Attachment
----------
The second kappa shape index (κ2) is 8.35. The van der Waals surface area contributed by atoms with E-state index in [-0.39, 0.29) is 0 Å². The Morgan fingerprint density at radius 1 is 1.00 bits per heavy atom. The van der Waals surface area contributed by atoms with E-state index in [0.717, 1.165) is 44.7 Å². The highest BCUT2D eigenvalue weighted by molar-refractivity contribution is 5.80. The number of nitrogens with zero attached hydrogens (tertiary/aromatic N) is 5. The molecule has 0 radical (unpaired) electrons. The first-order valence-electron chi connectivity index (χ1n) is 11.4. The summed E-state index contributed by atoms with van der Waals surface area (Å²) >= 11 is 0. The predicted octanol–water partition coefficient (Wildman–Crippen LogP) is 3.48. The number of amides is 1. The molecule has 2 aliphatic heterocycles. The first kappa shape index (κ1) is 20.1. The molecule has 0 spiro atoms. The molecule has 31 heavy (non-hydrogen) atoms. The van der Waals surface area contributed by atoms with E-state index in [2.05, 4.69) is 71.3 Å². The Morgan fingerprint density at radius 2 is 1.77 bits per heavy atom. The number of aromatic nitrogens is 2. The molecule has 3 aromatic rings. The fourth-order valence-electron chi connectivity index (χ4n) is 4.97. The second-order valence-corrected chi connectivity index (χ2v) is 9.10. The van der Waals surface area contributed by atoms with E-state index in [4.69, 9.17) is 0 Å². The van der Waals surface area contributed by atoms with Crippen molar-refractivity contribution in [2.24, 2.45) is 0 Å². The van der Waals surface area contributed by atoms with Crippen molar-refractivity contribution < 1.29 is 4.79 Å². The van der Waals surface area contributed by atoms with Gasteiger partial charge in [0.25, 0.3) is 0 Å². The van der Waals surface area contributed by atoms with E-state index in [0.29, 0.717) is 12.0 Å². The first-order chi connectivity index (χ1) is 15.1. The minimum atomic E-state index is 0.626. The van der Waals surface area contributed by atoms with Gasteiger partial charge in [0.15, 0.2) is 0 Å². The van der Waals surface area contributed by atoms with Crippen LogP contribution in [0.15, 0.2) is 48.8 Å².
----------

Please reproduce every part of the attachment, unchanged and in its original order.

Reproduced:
The second kappa shape index (κ2) is 8.35. The van der Waals surface area contributed by atoms with E-state index in [-0.39, 0.29) is 0 Å². The Morgan fingerprint density at radius 1 is 1.00 bits per heavy atom. The van der Waals surface area contributed by atoms with E-state index in [0.717, 1.165) is 44.7 Å². The highest BCUT2D eigenvalue weighted by molar-refractivity contribution is 5.80. The number of nitrogens with zero attached hydrogens (tertiary/aromatic N) is 5. The molecule has 0 radical (unpaired) electrons. The first-order valence-electron chi connectivity index (χ1n) is 11.4. The summed E-state index contributed by atoms with van der Waals surface area (Å²) >= 11 is 0. The predicted octanol–water partition coefficient (Wildman–Crippen LogP) is 3.48. The number of amides is 1. The molecule has 2 aliphatic heterocycles. The first kappa shape index (κ1) is 20.1. The molecule has 0 spiro atoms. The molecule has 31 heavy (non-hydrogen) atoms. The van der Waals surface area contributed by atoms with E-state index in [2.05, 4.69) is 71.3 Å². The Morgan fingerprint density at radius 2 is 1.77 bits per heavy atom. The number of aromatic nitrogens is 2. The molecule has 3 aromatic rings. The fourth-order valence-electron chi connectivity index (χ4n) is 4.97. The second-order valence-corrected chi connectivity index (χ2v) is 9.10. The van der Waals surface area contributed by atoms with E-state index in [4.69, 9.17) is 0 Å². The van der Waals surface area contributed by atoms with Crippen molar-refractivity contribution in [2.24, 2.45) is 0 Å². The van der Waals surface area contributed by atoms with Crippen molar-refractivity contribution < 1.29 is 4.79 Å². The van der Waals surface area contributed by atoms with Gasteiger partial charge in [0.25, 0.3) is 0 Å². The van der Waals surface area contributed by atoms with E-state index in [0.29, 0.717) is 12.0 Å². The first-order chi connectivity index (χ1) is 15.1. The minimum atomic E-state index is 0.626. The van der Waals surface area contributed by atoms with Gasteiger partial charge in [0.15, 0.2) is 0 Å². The van der Waals surface area contributed by atoms with Crippen LogP contribution in [0.15, 0.2) is 48.8 Å².